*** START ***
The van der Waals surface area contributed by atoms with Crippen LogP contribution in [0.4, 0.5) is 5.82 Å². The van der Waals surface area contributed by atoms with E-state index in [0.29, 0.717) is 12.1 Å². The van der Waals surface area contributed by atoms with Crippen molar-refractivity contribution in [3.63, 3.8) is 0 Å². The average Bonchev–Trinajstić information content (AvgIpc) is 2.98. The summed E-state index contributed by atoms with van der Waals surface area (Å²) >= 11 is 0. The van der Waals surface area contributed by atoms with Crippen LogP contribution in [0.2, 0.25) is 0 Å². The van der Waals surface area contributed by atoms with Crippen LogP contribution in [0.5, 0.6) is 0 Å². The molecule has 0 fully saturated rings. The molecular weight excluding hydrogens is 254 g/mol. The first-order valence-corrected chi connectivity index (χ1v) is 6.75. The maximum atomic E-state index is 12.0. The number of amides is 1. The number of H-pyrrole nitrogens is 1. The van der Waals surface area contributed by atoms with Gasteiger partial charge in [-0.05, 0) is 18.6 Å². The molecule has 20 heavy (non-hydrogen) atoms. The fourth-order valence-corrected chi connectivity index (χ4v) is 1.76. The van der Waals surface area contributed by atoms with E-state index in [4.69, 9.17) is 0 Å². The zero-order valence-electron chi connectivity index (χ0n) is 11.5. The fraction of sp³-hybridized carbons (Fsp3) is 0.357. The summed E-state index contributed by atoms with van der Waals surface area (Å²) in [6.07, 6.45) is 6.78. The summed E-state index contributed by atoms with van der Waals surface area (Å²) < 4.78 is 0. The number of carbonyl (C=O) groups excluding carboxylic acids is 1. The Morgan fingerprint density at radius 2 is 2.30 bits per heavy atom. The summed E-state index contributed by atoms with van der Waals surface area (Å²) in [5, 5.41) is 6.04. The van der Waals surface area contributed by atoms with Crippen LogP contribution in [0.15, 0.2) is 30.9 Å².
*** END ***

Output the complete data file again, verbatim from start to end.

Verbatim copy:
The van der Waals surface area contributed by atoms with Crippen LogP contribution in [0.4, 0.5) is 5.82 Å². The van der Waals surface area contributed by atoms with E-state index in [0.29, 0.717) is 12.1 Å². The van der Waals surface area contributed by atoms with Crippen molar-refractivity contribution in [3.63, 3.8) is 0 Å². The average Bonchev–Trinajstić information content (AvgIpc) is 2.98. The summed E-state index contributed by atoms with van der Waals surface area (Å²) >= 11 is 0. The van der Waals surface area contributed by atoms with Crippen LogP contribution in [0.2, 0.25) is 0 Å². The van der Waals surface area contributed by atoms with Crippen LogP contribution in [0.5, 0.6) is 0 Å². The molecule has 0 fully saturated rings. The molecular weight excluding hydrogens is 254 g/mol. The first-order valence-corrected chi connectivity index (χ1v) is 6.75. The maximum atomic E-state index is 12.0. The number of amides is 1. The number of H-pyrrole nitrogens is 1. The van der Waals surface area contributed by atoms with Gasteiger partial charge in [-0.05, 0) is 18.6 Å². The molecule has 20 heavy (non-hydrogen) atoms. The fourth-order valence-corrected chi connectivity index (χ4v) is 1.76. The van der Waals surface area contributed by atoms with E-state index in [4.69, 9.17) is 0 Å². The zero-order valence-electron chi connectivity index (χ0n) is 11.5. The fraction of sp³-hybridized carbons (Fsp3) is 0.357. The summed E-state index contributed by atoms with van der Waals surface area (Å²) in [6.07, 6.45) is 6.78. The summed E-state index contributed by atoms with van der Waals surface area (Å²) < 4.78 is 0. The number of carbonyl (C=O) groups excluding carboxylic acids is 1. The Morgan fingerprint density at radius 2 is 2.30 bits per heavy atom. The summed E-state index contributed by atoms with van der Waals surface area (Å²) in [5, 5.41) is 6.04. The van der Waals surface area contributed by atoms with Crippen LogP contribution in [0.15, 0.2) is 30.9 Å².